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- Author or Editor: Jim Kaufman x
This chapter explores how experiences of the pandemic were shaped by inequalities and differences in peoples’ circumstances. With the arrival of summer and the easing of restrictions, many people looked forward to holidays and day trips. But for COVID Realities participants the easing of restrictions and return of something like normal life presented new challenges. This chapter explores how, despite the hardships it imposed, lockdown sometimes offered people limited relief from some spending pressures, but also the social embarrassments of poverty. It explores how the experience of people living on a low income was often out of step with the national narrative, as portrayed on the television and in print media. The chapter documents how experiences of the pandemic were shaped by ethnicity and citizenship status, by work, and by where someone lived.
On Wednesday 3rd March, 2021, Rishi Sunak delivered one of the most anticipated Budgets in living memory. Many participants in COVID Realities waited anxiously to see what Sunak would announce. Whether affected by the £20 increase to Universal Credit, the Coronavirus Job Retention Scheme (CJRS, or ‘furlough’), or the Self Employed Income Support Scheme (SEISS), any changes would have profound and immediate consequences for their lives. Would the measures continue? Or were people going to see their incomes suddenly plummet? This chapter explores the policy and social security response to the pandemic in more detail, highlighting gaps and differences in the support provided to different groups. It situates the policy response in the broader context of longer term developments in social security policy, such as the benefit cap, conditionality, and universal credit. Finally, it considers the case for a return to universalist principles in the provision of social security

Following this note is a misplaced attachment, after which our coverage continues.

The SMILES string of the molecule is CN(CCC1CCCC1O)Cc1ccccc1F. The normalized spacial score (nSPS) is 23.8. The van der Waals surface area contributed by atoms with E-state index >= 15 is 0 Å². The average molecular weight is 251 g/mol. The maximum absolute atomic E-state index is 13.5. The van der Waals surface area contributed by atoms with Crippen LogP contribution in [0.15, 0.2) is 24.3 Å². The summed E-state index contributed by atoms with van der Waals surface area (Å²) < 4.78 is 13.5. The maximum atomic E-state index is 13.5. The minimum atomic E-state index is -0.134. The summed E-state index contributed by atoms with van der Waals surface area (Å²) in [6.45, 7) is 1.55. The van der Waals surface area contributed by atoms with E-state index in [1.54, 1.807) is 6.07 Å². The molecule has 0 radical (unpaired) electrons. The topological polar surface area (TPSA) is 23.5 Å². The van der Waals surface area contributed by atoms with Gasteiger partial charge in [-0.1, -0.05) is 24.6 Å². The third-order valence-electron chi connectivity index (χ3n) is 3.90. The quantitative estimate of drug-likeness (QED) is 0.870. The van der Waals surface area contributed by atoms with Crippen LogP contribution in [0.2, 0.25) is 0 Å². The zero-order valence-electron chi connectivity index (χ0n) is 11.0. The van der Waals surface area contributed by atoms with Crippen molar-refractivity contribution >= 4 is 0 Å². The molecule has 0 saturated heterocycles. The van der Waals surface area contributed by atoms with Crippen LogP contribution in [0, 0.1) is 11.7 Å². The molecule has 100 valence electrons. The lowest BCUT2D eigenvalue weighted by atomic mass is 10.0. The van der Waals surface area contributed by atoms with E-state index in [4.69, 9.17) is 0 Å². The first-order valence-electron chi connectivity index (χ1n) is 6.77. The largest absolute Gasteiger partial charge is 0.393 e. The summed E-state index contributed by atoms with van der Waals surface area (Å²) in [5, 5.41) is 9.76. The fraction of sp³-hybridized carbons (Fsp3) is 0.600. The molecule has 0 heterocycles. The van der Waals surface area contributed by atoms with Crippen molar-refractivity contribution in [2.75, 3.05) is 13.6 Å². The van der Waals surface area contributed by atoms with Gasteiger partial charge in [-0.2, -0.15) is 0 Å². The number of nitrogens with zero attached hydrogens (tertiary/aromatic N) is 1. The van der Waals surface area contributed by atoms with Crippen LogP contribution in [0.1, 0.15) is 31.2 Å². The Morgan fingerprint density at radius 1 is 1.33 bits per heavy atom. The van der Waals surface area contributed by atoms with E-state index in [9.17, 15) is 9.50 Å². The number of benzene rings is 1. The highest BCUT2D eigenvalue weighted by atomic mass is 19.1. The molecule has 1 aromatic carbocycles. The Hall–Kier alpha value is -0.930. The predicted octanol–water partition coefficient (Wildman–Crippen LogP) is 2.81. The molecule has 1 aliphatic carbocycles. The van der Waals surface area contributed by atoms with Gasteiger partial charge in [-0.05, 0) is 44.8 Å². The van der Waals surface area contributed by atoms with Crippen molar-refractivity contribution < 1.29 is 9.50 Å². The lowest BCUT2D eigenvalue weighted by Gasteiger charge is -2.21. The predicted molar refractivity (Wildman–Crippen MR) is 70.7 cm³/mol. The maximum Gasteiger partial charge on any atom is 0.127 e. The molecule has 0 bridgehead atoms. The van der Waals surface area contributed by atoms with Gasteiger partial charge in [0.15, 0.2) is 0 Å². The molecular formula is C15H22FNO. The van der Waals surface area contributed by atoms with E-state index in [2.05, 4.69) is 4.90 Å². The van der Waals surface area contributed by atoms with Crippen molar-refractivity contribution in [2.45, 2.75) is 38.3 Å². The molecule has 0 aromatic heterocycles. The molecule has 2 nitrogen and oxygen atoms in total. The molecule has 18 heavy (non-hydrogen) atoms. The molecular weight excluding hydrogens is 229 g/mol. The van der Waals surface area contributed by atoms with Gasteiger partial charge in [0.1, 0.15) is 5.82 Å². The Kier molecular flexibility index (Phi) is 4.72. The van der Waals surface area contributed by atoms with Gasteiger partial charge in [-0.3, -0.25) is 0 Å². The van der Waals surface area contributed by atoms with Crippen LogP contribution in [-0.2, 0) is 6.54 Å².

Money was already tight for UK families living on a low income before the COVID-19 pandemic, but national lockdowns made life much harder.
Telling the stories of these families, this book exposes the ways that pre-existing inequalities, insecurities and hardships were amplified during the pandemic for families who were already in poverty before COVID-19, as well as those pushed into poverty by the economic fallout it created.
Drawing on the Covid Realities research programme, and developed in partnership with parents and carers, it explores experiences of home-schooling, social security receipt and government, community and charitable support. This book sets out all that is wrong with the status quo, while also offering a powerful agenda for change.
Also see ‘COVID-19 Collaborations: Researching Poverty and Low-Income Family Life during the Pandemic’ (Open Access) to find out more about the challenges of carrying out research during COVID-19.